If you want to land a wildland firefighter job, your best bet is to keep coming back and checking firejobs.com for new listings BEFORE the wild fire season. These positions are filled long in advance so do not make the mistake of checking them during the season, instead be ready to apply all year around. Remember that the actual chances of a wild fire fluctuates depending on where the job is located and the predicted rainfall that year. These factors need to be considered when looking for a wildland firefighter job whether it is permanent or temporary.
Remember: Fighting Wild Fires May Only Be Seasonal Work
The other thing that you need to keep in mind is that if a major wild fire does break out, they may call for volunteers or even more paid staff to come and assist. This is something you are going to want to be aware of, and make sure that your name is on the call list if an emergency occurs. Even if your first wildland firefighter job is not paid, you will have a great resume and track record when more paid positions become available. Many young trained fire workers need to pay their dues as volunteers first, so do not get discouraged and try to make the most of any opportunities that may arise out of the experience.
Make sure that you subscribe to new listings at Firejobs.com if you want to find this sort of work and are a trained firefighter. Every once in awhile new wildland firefighter job postings show up, so if this is what you really want to do make sure that you apply every time immediately. Do not wait because good quality paying fire fighting jobs are actually really hard to come by right now. Make sure to refine your resume and include a good cover letter explaining why you wish to get wild fire fighting experience. Don’t dismiss the concept of volunteering your services this season either, it could be a great opportunity for you to network with other firemen and possibly land a job at a local department or station.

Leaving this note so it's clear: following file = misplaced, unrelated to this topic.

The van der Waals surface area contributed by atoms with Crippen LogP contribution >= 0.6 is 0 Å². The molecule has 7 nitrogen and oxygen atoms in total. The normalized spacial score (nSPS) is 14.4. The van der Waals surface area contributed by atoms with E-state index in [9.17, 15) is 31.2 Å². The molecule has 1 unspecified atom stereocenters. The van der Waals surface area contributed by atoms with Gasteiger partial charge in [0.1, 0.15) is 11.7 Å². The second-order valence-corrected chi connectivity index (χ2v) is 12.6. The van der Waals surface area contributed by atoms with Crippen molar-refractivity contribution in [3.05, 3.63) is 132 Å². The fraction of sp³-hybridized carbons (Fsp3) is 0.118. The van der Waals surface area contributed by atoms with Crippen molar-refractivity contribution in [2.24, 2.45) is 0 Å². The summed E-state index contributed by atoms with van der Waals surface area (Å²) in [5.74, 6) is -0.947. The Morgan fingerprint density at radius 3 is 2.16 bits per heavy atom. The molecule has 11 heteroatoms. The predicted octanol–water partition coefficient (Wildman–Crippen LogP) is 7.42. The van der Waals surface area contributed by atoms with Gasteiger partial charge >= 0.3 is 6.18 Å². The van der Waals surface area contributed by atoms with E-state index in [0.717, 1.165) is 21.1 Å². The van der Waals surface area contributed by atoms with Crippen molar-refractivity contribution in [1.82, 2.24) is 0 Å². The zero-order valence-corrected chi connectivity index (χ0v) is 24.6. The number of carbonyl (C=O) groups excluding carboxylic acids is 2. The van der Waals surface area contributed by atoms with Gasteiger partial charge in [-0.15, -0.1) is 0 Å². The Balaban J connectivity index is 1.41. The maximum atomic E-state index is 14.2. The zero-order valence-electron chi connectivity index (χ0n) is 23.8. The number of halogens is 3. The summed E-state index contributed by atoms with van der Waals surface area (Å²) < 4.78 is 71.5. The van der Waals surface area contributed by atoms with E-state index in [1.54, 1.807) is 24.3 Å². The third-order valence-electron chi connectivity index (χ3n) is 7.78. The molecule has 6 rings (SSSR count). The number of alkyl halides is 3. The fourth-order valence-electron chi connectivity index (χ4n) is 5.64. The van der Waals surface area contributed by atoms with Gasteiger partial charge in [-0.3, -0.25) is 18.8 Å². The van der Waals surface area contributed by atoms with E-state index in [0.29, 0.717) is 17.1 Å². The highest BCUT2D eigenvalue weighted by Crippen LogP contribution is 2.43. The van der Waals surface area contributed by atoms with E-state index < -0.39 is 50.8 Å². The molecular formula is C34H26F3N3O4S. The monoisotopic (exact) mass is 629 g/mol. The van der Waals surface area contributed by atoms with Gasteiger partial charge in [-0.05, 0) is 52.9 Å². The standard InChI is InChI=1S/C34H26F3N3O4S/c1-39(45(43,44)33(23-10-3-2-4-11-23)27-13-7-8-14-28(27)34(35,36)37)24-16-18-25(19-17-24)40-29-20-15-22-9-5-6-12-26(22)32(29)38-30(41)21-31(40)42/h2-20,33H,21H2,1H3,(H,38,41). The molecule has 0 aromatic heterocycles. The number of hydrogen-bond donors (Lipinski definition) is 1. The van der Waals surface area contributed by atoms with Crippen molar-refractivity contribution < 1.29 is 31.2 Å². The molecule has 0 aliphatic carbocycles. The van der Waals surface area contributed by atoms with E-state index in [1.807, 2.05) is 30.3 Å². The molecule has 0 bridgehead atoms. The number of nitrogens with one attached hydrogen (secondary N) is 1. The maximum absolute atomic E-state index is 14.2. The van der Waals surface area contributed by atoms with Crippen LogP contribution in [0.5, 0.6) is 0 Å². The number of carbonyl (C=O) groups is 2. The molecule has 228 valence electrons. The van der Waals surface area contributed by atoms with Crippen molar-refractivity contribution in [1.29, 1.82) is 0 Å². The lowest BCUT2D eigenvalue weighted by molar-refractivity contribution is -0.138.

Recently there was some new firefighter career info posted regarding the most recent reporting’s on firemen (and women) job statistics. Did you know that only 8 out every 10 students who graduate from an accredited firefighting training program would not find employment in their first year? Unfortunately in North America quality Firefighting jobs are immensely hard to come by because the ones that do get posted are typically scattered across the country and many individuals with training don’t even know that these positions are available. The process of matching skilled firemen to open job positions that are listed is actually rather flawed because the positions are advertised in communities without skilled firemen and the skilled firemen are located in communities without any jobs.
When you look at the firefighter career info database, it appears that many of these young firefighting graduates live in the densely populated areas that are already employing full staffs of firemen. In the smaller rural communities, there are many opening and not very many young people who pursue careers in firefighting. Essentially the best way to resolve these issues is to relocate some of the urban firemen to rural areas or smaller cities and towns. However, these communities do not properly advertise their job openings so that those who are seeking work in the big cities can easily find them.
Firejobs.com Bridges The Gap
Until Firejobs.com started posting an entire inventory of Fire fighting jobs that are currently available there was no single reliable resource for these firemen to use to find work. They could try looking on Monster.ca, Kiji, or the local job posting board but typically that was all they had to get started on. Now, Firejobs.com actively connects the dots and bridges the gap between need and demand for skilled fire workers who have been trained. As long as the applicants are wiling to relocate they can find a job in their chosen career without a lot of extra stress and time-spent unemployed.
This is really great news for those who have been waiting for a resource like this to come about and connect them with firefighter career info. The website also has a blog and resource page for families and individuals who are employed as firemen in the U.S.
Deciding to dedicate your life to fighting fires or working as a first responder is a noble gesture that should not be ignored. It really doesn’t need to be so difficult to find these young men and women jobs in their chosen field. Like I mentioned, many communities are desperate for skilled firemen to run their stations but unless these jobs are properly advertised these important positions will remain unfilled. I cannot emphasize enough how great it is to see a website like Firejobs.com emerge and begin to help people who are employed in this industry hopefully within the next few years their will be less unemployed firemen waitlisted and desperately searching for work.